Now this one clearly is a jelly
1.vii Item to prepare jellied fish (gesultz visch) in summer where they do not gel readily. As you prepare the fish, keep the blood and the scales and bones. Put that into a pot and boil it with wine. Skim it well and pour it into a mortar. Pound it well and pass it through a cloth with its own broth in which it has boiled. A bay leaf is ground and passed through with it, that way it will gel. Lay the fish into as many dishes as you wish to make when they are already boiled. Then take the fish broth, add the broth of the scales together with spices and all (needed) things. Try (to see) what it lacks in flavour of vinegar, salt or spices. Let it boil up in a pan one time and then pour it over the fish. Then let them cool in an airy place and then store them (? setze sie dan ein).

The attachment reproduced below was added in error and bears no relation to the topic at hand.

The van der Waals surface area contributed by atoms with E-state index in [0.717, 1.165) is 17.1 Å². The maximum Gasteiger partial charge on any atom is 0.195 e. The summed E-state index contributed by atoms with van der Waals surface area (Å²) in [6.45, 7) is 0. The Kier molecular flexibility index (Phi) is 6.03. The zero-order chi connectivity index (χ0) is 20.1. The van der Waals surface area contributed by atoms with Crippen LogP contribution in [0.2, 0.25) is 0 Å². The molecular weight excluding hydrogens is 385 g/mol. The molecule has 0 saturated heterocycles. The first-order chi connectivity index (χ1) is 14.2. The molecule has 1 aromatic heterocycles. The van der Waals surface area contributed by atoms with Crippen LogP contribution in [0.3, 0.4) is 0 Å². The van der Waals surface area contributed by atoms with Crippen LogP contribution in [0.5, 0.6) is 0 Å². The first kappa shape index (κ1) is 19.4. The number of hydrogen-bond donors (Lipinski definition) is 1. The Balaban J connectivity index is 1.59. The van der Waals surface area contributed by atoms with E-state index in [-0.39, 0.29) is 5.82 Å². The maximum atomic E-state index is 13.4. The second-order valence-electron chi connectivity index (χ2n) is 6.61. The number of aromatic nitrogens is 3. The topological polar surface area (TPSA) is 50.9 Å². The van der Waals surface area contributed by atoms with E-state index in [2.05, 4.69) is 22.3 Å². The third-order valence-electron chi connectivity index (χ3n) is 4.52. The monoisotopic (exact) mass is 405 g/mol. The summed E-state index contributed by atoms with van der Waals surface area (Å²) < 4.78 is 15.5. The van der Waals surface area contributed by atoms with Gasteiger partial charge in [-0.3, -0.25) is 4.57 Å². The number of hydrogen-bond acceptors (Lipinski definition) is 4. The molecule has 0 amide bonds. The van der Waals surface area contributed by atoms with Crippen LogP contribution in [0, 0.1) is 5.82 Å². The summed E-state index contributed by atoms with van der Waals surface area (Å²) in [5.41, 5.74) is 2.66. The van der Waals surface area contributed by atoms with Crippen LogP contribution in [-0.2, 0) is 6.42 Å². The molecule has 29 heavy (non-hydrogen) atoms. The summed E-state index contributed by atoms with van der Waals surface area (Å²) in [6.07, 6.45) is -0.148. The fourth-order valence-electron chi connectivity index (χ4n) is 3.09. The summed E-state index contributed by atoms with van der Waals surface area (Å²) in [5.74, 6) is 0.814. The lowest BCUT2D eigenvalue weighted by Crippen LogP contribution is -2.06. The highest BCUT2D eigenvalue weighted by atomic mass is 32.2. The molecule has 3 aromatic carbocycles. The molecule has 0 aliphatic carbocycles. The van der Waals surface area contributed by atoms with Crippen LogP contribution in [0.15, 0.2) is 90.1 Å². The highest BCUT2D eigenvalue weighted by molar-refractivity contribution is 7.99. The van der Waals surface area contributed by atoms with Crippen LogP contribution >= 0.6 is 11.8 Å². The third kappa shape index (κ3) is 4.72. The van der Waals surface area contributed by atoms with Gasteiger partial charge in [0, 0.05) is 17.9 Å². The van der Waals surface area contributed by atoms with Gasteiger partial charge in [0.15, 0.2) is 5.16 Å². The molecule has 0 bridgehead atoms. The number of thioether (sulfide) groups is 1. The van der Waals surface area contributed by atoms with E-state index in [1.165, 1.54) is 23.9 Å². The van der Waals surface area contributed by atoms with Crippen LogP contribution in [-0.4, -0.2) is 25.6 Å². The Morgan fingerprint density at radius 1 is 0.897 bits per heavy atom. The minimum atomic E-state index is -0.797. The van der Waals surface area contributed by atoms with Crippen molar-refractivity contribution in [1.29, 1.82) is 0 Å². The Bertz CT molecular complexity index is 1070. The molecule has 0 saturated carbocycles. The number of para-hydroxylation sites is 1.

If you would strew almonds or raisins on them, do it timely before it has half gelled. That way they, too, remain nice and clean.
And of course it is called gesultz which just proves as far as German recipe writers are concerned, semantic consistency is something that happens to other people.
My current project are recipes from the Nuremberg Kuchenmaistrey produced around 1490. This was the earliest printed cookbook in German (and only missed being the earliest printed cookbook in any language by a few years). The Kuchenmaistrey (mastery of the kitchen) gave rise to a vibrant culture of amended and expanded manuscript copies as well as reprints spanning almost a century. The recipes seem designed to appeal to a wealthy, literate and cosmopolitan clientele.